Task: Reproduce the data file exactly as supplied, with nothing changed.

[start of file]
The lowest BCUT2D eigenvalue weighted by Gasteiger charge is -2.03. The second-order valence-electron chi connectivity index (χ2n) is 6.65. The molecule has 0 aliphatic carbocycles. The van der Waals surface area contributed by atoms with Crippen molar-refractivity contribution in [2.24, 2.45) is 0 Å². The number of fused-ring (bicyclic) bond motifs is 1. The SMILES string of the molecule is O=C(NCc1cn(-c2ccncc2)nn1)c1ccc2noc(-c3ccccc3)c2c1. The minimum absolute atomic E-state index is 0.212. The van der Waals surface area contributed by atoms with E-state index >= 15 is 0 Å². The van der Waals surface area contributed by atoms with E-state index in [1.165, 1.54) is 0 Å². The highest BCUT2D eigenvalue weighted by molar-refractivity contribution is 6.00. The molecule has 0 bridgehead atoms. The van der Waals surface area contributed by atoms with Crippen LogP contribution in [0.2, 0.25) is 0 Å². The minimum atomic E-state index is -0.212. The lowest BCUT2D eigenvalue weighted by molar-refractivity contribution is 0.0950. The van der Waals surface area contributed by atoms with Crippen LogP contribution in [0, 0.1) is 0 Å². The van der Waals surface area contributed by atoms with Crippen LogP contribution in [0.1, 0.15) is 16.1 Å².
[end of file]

The lowest BCUT2D eigenvalue weighted by Gasteiger charge is -2.03. The second-order valence-electron chi connectivity index (χ2n) is 6.65. The molecule has 0 aliphatic carbocycles. The van der Waals surface area contributed by atoms with Crippen molar-refractivity contribution in [2.24, 2.45) is 0 Å². The number of fused-ring (bicyclic) bond motifs is 1. The SMILES string of the molecule is O=C(NCc1cn(-c2ccncc2)nn1)c1ccc2noc(-c3ccccc3)c2c1. The minimum absolute atomic E-state index is 0.212. The van der Waals surface area contributed by atoms with E-state index >= 15 is 0 Å². The van der Waals surface area contributed by atoms with E-state index in [1.165, 1.54) is 0 Å². The highest BCUT2D eigenvalue weighted by molar-refractivity contribution is 6.00. The molecule has 0 bridgehead atoms. The van der Waals surface area contributed by atoms with Crippen LogP contribution in [0.2, 0.25) is 0 Å². The minimum atomic E-state index is -0.212. The lowest BCUT2D eigenvalue weighted by molar-refractivity contribution is 0.0950. The van der Waals surface area contributed by atoms with Crippen LogP contribution in [0, 0.1) is 0 Å². The van der Waals surface area contributed by atoms with Crippen LogP contribution in [0.1, 0.15) is 16.1 Å².